Employers are concerned with finding employees they can trust. What they might not consider is how much trust an employee has to put into their employer. From the initial application to the final exit paperwork, an employee might entrust their employer with hundreds of personal details. Social Security numbers, financial account numbers, private medical records, information about their children and spouse – all of this personal identifiable information sits in the employer’s filing cabinets and servers, only protected from thieves by whatever security measures the employer puts in place. With cybersecurity threats becoming more sophisticated all the time, employers have to be proactive about protecting their workers’ data.
Restrict Access to Personal Identifiable Information
To minimize the chance that an employee’s information will be made vulnerable to theft, minimize the number of people who have access to this information. This may mean doing a thorough assessment of how internal documents are handled, and of how you refer to employees internally.
There are a lot of questions to ask when assessing your current information security procedures. For example, are employee Social Security numbers used for anything other than legal purposes including tax reporting? Even using partial SSNs as employee ID numbers needlessly exposes this sensitive data. How many people are involved in the onboarding and payroll processes? From an IT standpoint, how is access to digital personnel files restricted? Would an unauthorized person need more than a single password to get past any security measures protecting files, and if so, how many people know the password?
Assess Physical Safeguards
While there are currently plenty of potential threats to your company’s digital information security, your data’s physical safety is as important as ever. It takes a cyber-savvy person to hack your files, but anyone can grab a thumb drive off of an unstaffed desk. In a busy office, workers may let physical security measures slip over time – filing cabinets are inadvertently left unlocked overnight, paper files are left out on desks when people run to the bathroom, and so on. So even if you already have policies around securing physical data, it’s important to frequently monitor how well they’re being followed.
For example, are doors leading to secure areas being propped open when they should be locked? Do HR employees leave sticky notes with sensitive payroll information on their desks or computer monitors? Are obsolete devices and files kept in locked storage until they’re destroyed? How many people have keys to locked storage, and where are those keys kept?
Choose Destruction as a Disposal Method – For Everything
Data thieves can do a lot with a little bit of someone’s personal identifiable information. That’s why every scrap of paper that has any personal data should be shredded instead of thrown away or recycled. The same is true for any device that has the capacity to store data. This includes hard drives, thumb drives, discs, employee ID badges and access cards. Even the hard drives from old copy machines should be destroyed; they can retain images of the files that they previously scanned.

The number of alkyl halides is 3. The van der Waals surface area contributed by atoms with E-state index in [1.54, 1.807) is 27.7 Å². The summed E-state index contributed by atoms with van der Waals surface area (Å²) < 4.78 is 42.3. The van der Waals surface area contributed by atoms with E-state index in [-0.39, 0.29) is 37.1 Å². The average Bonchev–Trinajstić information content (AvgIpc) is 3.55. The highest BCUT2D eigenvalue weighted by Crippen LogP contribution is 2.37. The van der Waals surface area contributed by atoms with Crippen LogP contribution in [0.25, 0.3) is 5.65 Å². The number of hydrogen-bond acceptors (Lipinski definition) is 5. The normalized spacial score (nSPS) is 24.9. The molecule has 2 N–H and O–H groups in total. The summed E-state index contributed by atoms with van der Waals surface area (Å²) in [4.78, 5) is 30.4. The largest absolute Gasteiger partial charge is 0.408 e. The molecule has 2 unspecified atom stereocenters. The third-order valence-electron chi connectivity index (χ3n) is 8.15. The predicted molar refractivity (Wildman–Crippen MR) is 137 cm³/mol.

Shredding and data disposal companies may even let you witness your files and devices being shredded, and provide logs with serial numbers of any devices that are destroyed. Those records may prove useful if you ever need to prove that you’ve appropriately disposed of certain items.
Create Comprehensive Policies With Real Consequences
Employees will generally work with you to protect everyone’s information if they understand your expectations and the repercussions for failing to meet them. To that end, have you created and shared clear policies around sensitive information and data security? Have your security policies been recently updated and distributed to everyone? Security policies may clarify guidelines around using personal devices for work, removing sensitive documents from the workplace, updating passwords, etc. They may also include a document retention policy that establishes timeframes for how long sensitive files must be kept, ensuring that the company is not keeping more personal data on hand than is strictly necessary.
Furthermore, have you established a roadmap for actually enforcing those policies? How will an employee be reprimanded or retrained after violating a given policy? These are some of the questions to think about when reviewing your current procedures.
Establish Breach Protocols
Even with layers of security measures in place, mistakes happen. Part of crafting a comprehensive data security policy is establishing the procedures that will follow a data breach. If a worker’s personal identifiable information is ever exposed, ideally that lapse will be discovered quickly so your company can take proactive steps to minimize fallout. Do employees know who to contact to report a potential breach? Who will that person contact next? Are employees allowed to make anonymous breach reports? What will the workforce be told when a breach happens? Will the employer offer credit monitoring to any affected employees? Employees may be rightfully concerned when their data is exposed, and will look to the company for clear answers.
Is your company doing everything it can to maintain technology and information security in the workplace? There’s a lot more to learn about this topic, and a lot of employers have questions. Our team is always here to help, contact us today.